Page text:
As is known, the trade-off for complexity reduction is an introduction of decoder errors into the decoding loop. Specifically, errors will propagate via motion compensation until the next Intra-coded or “I” frame. As a result, the video quality usually degrades progressively within a Group of Pictures (GOP), resulting in a prediction drift.
Since the most common degradation is loss of sharpness, typical prediction drift is seen by a viewer as a pulsing of video sharpness, i.e., the periodic occurrence of some gradually burring pictures followed by a sharp picture. Although some techniques help to reduce the prediction drift, such as frame-type-dependent processing which provides protection to those pictures contributing to predictions, the techniques cannot eliminate the drift problem. As long as there are errors in the prediction path, there will be prediction drift.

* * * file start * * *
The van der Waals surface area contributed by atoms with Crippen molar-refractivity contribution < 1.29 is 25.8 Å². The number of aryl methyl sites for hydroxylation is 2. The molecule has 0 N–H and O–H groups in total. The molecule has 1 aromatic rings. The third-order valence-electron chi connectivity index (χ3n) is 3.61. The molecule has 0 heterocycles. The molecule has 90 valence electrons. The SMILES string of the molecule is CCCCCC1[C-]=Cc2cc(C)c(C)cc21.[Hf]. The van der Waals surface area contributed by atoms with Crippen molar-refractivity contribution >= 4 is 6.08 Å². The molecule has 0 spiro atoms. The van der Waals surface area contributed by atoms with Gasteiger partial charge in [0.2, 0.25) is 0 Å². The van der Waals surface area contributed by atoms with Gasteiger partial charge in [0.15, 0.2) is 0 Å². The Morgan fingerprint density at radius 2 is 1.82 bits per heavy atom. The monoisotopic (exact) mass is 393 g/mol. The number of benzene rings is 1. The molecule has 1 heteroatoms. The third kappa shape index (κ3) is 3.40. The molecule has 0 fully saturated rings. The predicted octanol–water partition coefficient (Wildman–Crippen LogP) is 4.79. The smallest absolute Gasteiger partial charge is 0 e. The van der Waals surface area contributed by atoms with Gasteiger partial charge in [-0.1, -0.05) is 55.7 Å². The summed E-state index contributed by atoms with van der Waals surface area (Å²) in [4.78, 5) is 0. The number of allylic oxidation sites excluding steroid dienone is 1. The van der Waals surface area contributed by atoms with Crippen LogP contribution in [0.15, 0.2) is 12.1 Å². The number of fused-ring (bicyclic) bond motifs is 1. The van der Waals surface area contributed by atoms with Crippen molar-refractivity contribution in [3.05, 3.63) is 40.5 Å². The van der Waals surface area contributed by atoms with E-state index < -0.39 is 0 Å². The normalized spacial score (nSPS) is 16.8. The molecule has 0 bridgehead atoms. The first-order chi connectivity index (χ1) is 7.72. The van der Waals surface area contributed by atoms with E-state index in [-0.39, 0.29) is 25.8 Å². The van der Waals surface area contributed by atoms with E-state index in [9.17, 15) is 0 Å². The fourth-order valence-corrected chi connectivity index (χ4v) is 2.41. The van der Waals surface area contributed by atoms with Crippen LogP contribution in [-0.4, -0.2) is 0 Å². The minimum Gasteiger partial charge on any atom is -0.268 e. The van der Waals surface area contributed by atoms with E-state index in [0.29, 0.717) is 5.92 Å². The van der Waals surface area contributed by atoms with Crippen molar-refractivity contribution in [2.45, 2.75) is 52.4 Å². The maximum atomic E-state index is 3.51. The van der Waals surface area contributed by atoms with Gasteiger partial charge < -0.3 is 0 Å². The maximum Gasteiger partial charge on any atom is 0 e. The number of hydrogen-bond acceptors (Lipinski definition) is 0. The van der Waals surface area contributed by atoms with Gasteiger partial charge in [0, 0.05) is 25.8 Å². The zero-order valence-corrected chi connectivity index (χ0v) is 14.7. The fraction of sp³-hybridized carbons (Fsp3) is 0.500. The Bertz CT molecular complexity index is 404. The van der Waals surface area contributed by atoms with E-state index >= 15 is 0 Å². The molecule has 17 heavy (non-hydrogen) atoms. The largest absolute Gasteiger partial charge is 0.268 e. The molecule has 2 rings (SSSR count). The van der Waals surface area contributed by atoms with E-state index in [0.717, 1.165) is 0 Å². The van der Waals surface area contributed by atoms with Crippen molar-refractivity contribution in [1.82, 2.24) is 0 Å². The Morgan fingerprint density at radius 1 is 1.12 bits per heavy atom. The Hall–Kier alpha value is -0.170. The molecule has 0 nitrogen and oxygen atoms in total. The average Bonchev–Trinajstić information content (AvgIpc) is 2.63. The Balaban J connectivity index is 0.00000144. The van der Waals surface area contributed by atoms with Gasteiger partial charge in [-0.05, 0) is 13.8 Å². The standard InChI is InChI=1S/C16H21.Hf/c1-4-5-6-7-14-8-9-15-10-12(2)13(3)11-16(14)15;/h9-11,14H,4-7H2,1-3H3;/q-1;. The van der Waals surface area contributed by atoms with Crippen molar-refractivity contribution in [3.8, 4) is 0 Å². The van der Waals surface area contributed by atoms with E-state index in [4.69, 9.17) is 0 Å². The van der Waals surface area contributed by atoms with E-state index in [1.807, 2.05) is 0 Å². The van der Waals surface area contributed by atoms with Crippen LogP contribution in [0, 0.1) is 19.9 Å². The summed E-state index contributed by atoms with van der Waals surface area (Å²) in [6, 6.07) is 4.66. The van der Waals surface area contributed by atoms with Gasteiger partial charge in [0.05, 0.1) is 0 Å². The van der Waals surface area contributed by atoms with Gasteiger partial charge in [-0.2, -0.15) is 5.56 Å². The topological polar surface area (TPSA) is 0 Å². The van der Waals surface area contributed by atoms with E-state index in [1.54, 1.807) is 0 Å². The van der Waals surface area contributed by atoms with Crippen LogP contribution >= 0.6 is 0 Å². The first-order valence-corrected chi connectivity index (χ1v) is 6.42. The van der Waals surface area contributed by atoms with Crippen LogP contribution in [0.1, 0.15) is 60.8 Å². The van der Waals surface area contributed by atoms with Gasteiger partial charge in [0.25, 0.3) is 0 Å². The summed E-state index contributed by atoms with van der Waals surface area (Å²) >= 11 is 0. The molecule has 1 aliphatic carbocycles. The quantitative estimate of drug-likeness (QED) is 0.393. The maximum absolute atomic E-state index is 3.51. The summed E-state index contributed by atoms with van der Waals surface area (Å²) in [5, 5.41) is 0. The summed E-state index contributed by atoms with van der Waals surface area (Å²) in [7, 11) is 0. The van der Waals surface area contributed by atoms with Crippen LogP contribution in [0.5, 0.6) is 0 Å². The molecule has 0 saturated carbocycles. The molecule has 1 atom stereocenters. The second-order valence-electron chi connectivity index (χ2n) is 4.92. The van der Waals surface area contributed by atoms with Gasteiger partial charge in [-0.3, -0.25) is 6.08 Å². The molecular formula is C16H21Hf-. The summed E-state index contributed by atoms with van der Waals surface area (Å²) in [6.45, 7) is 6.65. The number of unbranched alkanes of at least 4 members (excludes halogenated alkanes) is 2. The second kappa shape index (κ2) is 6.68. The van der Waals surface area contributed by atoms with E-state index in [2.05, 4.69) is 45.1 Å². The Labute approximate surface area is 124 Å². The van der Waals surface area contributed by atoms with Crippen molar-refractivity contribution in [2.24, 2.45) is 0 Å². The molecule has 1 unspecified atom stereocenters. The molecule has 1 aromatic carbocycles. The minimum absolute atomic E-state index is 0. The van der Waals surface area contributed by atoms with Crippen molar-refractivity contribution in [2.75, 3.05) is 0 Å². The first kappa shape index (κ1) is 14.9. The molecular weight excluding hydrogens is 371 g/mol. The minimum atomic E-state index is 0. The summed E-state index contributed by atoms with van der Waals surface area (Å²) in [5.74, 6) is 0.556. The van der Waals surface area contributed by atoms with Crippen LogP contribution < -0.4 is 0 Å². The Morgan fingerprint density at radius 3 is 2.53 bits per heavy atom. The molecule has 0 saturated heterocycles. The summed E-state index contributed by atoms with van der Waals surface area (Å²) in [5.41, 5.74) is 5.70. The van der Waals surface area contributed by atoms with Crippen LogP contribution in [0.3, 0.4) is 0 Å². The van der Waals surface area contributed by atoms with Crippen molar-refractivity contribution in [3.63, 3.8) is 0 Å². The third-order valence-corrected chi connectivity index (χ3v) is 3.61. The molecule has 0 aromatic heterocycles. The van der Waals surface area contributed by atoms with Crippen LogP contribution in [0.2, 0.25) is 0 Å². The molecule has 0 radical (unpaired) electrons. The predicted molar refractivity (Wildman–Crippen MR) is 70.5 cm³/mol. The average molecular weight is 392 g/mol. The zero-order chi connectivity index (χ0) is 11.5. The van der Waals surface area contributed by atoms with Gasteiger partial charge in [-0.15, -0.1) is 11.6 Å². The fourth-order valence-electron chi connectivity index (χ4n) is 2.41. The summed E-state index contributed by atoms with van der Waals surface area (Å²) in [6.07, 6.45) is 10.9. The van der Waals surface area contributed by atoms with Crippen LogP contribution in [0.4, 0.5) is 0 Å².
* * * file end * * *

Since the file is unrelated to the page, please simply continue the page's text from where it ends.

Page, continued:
Accordingly, improved techniques are required to better address prediction drift in complexity reduced decoding systems.
The present invention addresses the above-mentioned problems, as well as others, by providing a post-processing system and method for complexity reduced decoders that intentionally blur pictures in a video sequence to achieve a smooth quality transition from frame to frame. In a first aspect, the invention provides a video processing system comprising: a decoder having a complexity reduction system; and a post-processing system for processing an output of the decoder, wherein the post-processing system includes a filter for intentionally blurring a set of frames in a group of pictures (GOP) to achieve a smooth visual transition between frames.